9 Business Selection Criteria
November 28, 2005
As I am entering a new stage of my life, the time has come to pull from my shelf my trusty old 9 business selection criteria.
The traditional cliché of entrepreneurs is that they have an idea and vision. They build companies to fulfill that vision. I am not this type of entrepreneur.
I realized long ago I lacked the creativity to come up with brilliant new ideas. Frankly I lack creative skills in general including the ability to paint, dance or sing ?
To cover up for that deficiency, I use a rational thought process in evaluating business ideas to decide which business I will create, invest in, buy or join. These are my 9 criterias:
1. At least a $1 billion addressable market
This criteria is inherently personal and depends on the entrepreneur’s ambition, but there are good reasons to target larger markets:
- It’s easier to obtain funding
- Many Internet businesses have a certain amont of fixed costs but limited variable costs, therefore the larger the business, the higher the net margin
- I find it more interesting to build larger companies
This does not mean that the market must be a $1 billion market at the launch of the company, but that it must have the potential.
When I created Aucland, the online auction market was small, but the offline used goods markets were multi-billion dollar markets in their own right suggesting that the online market would be large enough if a certain percentage of the trading went online.
2. A valid business model understood from the get go
There is only a 5% chance that a company created today will still be around in 5 years. I have not seen official statistics, but many VCs seem to believe that only 0.1% of the company started without a valid business model succeed.
It’s so risky to create a company to begin with, I would rather have all the odds in my favor… I realize that Google is a counter example, but in an upcoming post I will describe how they got lucky.
For clarification purposes, by having a valid business model I mean understanding how you are going to generate money and having a good sense of the gross and net margins at the creation of the company.
3. Does not require more than $2 million in seed or $15 million in first round VC money
If it requires much more, the business might be too capital intensive which could lead to too much dillution and suggest that this is an idea that is easier for a large incumbent to fund rather than a new startup.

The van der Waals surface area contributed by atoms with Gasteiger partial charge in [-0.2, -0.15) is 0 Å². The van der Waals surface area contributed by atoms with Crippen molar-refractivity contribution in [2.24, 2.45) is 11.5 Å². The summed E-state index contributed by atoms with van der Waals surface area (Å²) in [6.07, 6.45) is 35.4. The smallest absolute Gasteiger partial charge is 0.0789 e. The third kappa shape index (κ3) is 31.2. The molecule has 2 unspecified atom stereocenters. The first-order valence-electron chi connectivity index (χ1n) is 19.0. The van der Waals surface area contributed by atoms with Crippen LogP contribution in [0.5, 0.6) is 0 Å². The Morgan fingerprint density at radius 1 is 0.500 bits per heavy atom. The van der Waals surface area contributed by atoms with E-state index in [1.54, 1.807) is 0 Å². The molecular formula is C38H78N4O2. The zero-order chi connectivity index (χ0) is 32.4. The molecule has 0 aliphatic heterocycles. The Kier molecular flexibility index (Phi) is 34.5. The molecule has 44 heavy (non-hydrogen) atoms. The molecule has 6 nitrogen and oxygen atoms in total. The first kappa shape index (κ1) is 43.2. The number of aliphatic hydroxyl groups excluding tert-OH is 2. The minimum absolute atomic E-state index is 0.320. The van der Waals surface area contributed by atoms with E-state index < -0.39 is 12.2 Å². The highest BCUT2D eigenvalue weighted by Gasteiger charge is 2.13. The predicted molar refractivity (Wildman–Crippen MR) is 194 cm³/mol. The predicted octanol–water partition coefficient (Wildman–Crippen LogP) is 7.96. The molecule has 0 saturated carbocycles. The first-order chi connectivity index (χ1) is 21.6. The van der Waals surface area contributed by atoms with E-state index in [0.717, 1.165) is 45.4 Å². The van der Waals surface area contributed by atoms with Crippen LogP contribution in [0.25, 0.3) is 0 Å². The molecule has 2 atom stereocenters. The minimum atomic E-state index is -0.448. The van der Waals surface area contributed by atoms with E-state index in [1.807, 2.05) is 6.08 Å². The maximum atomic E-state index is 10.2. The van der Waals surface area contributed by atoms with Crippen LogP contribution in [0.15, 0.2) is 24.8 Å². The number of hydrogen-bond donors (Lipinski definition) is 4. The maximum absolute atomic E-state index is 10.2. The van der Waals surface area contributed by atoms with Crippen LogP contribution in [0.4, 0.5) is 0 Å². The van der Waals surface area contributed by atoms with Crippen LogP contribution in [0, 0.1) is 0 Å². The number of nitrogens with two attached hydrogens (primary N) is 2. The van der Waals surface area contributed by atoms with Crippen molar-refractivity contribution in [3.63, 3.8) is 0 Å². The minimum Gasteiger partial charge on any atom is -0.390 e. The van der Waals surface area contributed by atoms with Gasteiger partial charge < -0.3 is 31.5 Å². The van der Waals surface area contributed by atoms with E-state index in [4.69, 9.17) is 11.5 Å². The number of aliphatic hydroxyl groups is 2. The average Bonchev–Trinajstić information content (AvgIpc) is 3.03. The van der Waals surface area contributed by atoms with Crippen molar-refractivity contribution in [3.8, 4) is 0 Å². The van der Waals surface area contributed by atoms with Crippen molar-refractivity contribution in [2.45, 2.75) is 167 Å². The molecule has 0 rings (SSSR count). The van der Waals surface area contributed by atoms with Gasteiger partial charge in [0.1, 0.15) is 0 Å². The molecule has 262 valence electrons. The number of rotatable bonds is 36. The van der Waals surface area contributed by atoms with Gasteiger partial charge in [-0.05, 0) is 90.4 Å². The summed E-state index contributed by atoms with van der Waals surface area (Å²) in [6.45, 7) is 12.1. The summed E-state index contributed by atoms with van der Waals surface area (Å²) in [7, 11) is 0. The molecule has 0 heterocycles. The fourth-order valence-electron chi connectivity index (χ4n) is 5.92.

4. A business where you have a real shot at being one of the top players – at least in the region you are targeting
Avoid entering businesses where many players are well funded or where the incumbents have a sustainable advantage. That is not to say not to enter businesses where there are incumbents – just make you have a hard to replicate edge on them – after all Skype did extremely well because it entered the telephony market with a radically lower cost structure than the traditional telcos and used it to its advantage.
5. A scalable idea
This is again a very personal criteria. Walmart and Starbucks are great businesses, but I would rather not be in a business where I need to open a new store to increase my sales as it leads to slower growth and greater capital requirements. Internet businesses are magical as they give you the ability to build and grow global companies in record times – just look at what Google, eBay, Skype and many others accomplished in less than 10 years – in some cases in less than 5 years!
6. A business with little or no risk of disintermediation and/or margin compression by suppliers and/or customers
You are in a much safer position if you are much larger than your customers and/or suppliers. Walmart exerts tremendous pressure on its suppliers which are much smaller than it is and depend on its sales. eBay can also continuously increase prices on its sellers – none of which is in a meaningful position to fight back on its own. Zingy violated this criteria and this is one of the main reasons I sold the company as I hated having so much of the revenues coming from the top 3 carriers in the US and so much of the costs generated by the top music labels.
7. A business that is in a rapidly growing market
A rising tide raises all boats. Growing markets generate more interest from the press, consumers, customers and suppliers. Moreover, if you are gaining share in a rapidly growing market, this can create exponential growth.
8. An idea that I know how to execute on or can learn how to execute on
For now I will probably focus on technology ideas as I have a clear comparative advantage in the field as I understand technology and know how to manage technology organizations. This probably excludes biotechnology for me – if five teams present me their cure for prostate cancer I can tell you which presents the best and has the slickest Powerpoint presentation, but I can’t really say which is best positioned to win.
9. An idea that I like and want to do!
One of the keys to happiness and success in life is to do things you love and are passionate about…
A few things to note:
As you can see, I did not mention barriers to entry as a business selection criteria. While it would be nice to be in a position to have strong barriers to entry from the get go – it’s relatively rare to be in a position to have a sustainable barriers to entry from the start especially as it is becoming easier to duplicate technology or even get around many patents. I prefer to focus on building the barriers to entry with the business – the very fact of operating a business – having customers, suppliers, press attention, creating a brand – creates barriers to entry.